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Carsten aside

30 October 2012 By Dominic Elliott

Investors are taking a rosy view of UBS’s ability to execute a radical strategy to hack back its investment bank. The Swiss wealth manager’s market capitalisation is up 4.4 billion Swiss francs ($5 billion) since the plan emerged. While UBS deserves applause, it may be getting too much credit up front.

Chief executive Sergio Ermotti has set out detailed and mainly realistic targets for a new UBS, such as lifting return on equity from below zero to 15 percent by 2015. This transformation will principally be achieved by closing the riskier fixed-income businesses of the investment bank, leaving advisory, financing and trading franchises focused on corporate and investment clients.

A lower-risk, less-capital intensive investment banking unit would delight UBS’s investors and wealth management clients alike. The group would probably then be judged alongside Julius Baer, which trades at a multiple of about 1.5 to book value versus UBS’s 0.9. On the current equity base, that would imply a market capitalisation of more than 70 billion Swiss francs.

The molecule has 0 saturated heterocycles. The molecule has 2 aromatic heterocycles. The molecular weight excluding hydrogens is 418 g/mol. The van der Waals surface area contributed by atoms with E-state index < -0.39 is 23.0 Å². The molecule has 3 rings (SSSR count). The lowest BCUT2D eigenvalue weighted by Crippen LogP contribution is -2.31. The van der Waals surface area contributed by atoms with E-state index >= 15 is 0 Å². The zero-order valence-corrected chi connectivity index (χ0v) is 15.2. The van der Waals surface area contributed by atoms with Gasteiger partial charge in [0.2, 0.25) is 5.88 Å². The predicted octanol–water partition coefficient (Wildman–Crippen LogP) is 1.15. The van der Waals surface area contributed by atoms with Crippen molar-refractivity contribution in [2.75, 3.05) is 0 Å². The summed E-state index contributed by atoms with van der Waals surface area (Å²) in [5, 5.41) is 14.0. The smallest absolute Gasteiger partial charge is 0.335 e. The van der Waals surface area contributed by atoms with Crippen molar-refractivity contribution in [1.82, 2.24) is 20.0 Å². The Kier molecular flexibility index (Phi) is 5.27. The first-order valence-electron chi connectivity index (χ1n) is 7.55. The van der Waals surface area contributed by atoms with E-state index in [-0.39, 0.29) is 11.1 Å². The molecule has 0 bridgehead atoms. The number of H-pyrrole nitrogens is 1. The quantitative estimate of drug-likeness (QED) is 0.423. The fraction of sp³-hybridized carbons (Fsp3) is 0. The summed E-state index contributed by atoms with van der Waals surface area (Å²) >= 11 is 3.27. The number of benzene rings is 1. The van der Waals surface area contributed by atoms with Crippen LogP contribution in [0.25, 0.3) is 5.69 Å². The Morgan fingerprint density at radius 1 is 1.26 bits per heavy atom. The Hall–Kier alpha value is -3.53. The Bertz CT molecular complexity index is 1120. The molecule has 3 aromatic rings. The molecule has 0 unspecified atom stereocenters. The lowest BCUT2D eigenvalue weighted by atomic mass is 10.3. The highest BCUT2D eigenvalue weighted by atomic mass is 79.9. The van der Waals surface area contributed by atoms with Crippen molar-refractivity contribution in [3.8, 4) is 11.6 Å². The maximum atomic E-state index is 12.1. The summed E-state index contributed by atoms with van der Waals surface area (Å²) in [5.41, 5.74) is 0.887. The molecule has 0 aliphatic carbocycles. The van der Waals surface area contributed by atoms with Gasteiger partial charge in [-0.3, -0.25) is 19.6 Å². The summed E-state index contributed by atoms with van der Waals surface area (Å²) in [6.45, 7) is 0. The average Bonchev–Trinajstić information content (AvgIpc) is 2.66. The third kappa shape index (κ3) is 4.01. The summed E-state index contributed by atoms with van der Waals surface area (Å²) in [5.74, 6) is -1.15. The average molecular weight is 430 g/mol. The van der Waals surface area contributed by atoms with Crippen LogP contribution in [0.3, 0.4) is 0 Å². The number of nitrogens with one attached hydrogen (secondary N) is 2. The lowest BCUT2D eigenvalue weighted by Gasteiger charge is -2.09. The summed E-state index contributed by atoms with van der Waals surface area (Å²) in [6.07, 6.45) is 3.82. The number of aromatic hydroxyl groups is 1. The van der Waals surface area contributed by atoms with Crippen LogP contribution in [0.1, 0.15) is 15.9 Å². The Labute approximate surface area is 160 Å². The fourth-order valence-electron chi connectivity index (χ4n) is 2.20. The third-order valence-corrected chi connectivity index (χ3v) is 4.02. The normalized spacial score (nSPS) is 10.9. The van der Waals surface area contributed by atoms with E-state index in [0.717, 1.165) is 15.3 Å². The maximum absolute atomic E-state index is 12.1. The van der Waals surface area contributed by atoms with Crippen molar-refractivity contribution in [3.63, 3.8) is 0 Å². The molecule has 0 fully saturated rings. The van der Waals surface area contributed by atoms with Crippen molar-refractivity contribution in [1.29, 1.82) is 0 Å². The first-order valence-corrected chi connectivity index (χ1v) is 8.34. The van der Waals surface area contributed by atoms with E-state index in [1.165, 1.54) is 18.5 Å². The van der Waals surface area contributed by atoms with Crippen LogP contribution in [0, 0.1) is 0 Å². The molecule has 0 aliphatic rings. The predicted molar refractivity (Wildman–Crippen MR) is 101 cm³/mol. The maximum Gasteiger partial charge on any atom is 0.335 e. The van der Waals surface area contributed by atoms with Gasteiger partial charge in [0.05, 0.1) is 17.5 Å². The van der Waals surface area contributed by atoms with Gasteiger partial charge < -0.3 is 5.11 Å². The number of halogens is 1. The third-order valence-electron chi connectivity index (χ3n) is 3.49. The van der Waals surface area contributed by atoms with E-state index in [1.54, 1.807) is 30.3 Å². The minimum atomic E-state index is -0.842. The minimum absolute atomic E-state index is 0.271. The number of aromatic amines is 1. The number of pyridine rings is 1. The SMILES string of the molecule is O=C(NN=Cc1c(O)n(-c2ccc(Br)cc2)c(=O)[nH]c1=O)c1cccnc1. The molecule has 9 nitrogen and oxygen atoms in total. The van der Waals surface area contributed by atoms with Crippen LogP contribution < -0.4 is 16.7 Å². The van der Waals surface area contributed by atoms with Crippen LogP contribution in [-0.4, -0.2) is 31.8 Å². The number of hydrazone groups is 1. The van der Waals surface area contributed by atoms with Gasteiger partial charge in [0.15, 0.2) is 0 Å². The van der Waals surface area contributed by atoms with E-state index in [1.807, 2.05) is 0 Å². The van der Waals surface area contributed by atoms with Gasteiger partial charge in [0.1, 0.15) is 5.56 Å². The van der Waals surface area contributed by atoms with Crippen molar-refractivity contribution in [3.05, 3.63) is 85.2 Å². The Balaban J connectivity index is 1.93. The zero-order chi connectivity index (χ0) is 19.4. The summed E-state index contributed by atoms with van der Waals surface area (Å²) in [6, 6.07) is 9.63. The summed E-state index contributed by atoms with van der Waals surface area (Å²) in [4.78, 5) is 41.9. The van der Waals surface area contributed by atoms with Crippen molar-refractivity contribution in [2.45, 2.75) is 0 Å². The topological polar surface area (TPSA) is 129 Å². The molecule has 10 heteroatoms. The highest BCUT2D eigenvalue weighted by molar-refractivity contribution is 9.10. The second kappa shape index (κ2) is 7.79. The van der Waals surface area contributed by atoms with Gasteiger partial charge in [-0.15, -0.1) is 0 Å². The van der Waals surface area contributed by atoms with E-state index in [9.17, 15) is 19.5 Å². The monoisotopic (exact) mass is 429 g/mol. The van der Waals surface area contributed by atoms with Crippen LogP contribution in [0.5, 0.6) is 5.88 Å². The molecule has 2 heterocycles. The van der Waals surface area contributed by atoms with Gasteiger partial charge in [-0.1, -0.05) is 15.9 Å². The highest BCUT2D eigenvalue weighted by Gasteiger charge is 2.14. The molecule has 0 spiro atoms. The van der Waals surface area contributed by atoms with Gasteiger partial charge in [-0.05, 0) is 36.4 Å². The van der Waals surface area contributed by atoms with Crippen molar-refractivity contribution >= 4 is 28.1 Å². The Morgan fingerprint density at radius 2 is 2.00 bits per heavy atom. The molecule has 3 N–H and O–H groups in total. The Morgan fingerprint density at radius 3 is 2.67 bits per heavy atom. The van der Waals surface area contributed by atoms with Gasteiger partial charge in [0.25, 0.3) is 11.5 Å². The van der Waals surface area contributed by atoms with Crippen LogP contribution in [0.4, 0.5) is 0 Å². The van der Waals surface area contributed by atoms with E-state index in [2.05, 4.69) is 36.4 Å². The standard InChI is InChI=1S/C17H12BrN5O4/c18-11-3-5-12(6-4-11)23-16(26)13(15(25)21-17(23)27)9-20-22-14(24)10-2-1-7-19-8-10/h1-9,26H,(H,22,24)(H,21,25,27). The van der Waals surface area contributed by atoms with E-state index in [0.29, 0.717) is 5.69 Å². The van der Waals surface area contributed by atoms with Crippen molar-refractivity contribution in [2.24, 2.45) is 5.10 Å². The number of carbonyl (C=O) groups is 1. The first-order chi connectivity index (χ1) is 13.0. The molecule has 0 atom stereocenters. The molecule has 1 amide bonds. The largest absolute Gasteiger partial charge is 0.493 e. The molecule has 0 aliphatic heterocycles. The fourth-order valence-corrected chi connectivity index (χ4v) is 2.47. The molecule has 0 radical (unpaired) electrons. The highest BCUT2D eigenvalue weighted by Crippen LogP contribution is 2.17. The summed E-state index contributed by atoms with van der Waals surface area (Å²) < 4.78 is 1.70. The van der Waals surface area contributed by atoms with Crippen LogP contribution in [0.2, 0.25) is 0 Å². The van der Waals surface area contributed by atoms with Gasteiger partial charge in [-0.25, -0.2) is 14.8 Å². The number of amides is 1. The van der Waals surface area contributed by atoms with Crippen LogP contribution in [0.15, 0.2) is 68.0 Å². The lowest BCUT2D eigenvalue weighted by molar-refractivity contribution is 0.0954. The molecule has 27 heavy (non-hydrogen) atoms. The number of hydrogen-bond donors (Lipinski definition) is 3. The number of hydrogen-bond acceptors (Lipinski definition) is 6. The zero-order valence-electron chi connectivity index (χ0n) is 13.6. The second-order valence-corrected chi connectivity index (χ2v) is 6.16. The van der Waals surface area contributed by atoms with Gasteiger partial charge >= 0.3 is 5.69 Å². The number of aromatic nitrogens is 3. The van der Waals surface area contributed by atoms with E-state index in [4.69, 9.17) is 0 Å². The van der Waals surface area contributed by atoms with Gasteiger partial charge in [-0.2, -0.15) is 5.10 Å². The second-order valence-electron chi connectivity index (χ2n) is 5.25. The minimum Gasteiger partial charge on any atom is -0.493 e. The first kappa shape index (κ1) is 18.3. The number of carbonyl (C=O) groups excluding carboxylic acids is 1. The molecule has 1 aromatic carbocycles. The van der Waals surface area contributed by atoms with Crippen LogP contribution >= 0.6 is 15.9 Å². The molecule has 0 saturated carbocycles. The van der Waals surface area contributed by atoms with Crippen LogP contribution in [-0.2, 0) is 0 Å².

The snag is the cost of getting there. The restructuring plan is expected to contribute to group-wide savings of 5.4 billion Swiss francs annually from 2015, costing 3.3 billion francs to achieve. Offsetting this is the loss of new business revenue in fixed income, last year worth around 4.3 billion Swiss francs. The cost-benefit analysis of this piece of the plan looks sound.

The trickier issue for investors is UBS’s dexterity in selling its existing fixed-income positions, including a large derivatives portfolio amassed during the credit boom. The target is to cut risk-weighted assets (RWAs) from about 90 billion Swiss francs to 25 billion francs by the end of 2017. Outside investors have little visibility as to how easy this will be. The pace envisaged implies that UBS regards the positions as liquid. And yes, the current benign market conditions spurred by central bank stimulus will help UBS find buyers.

The risk is that markets turn or that other banks copy UBS’s strategy and start disposing of similar portfolios, creating unwelcome competition for buyers. Either could lead to losses on the portfolio, which has a gross value of 560 billion Swiss francs. But UBS’s core tier 1 ratio of 9.3 percent under Basel III gives comfort it could cope with that scenario.

For now, UBS’s share price gain takes the pressure off Ermotti. He has a first mover advantage – and should press it home.


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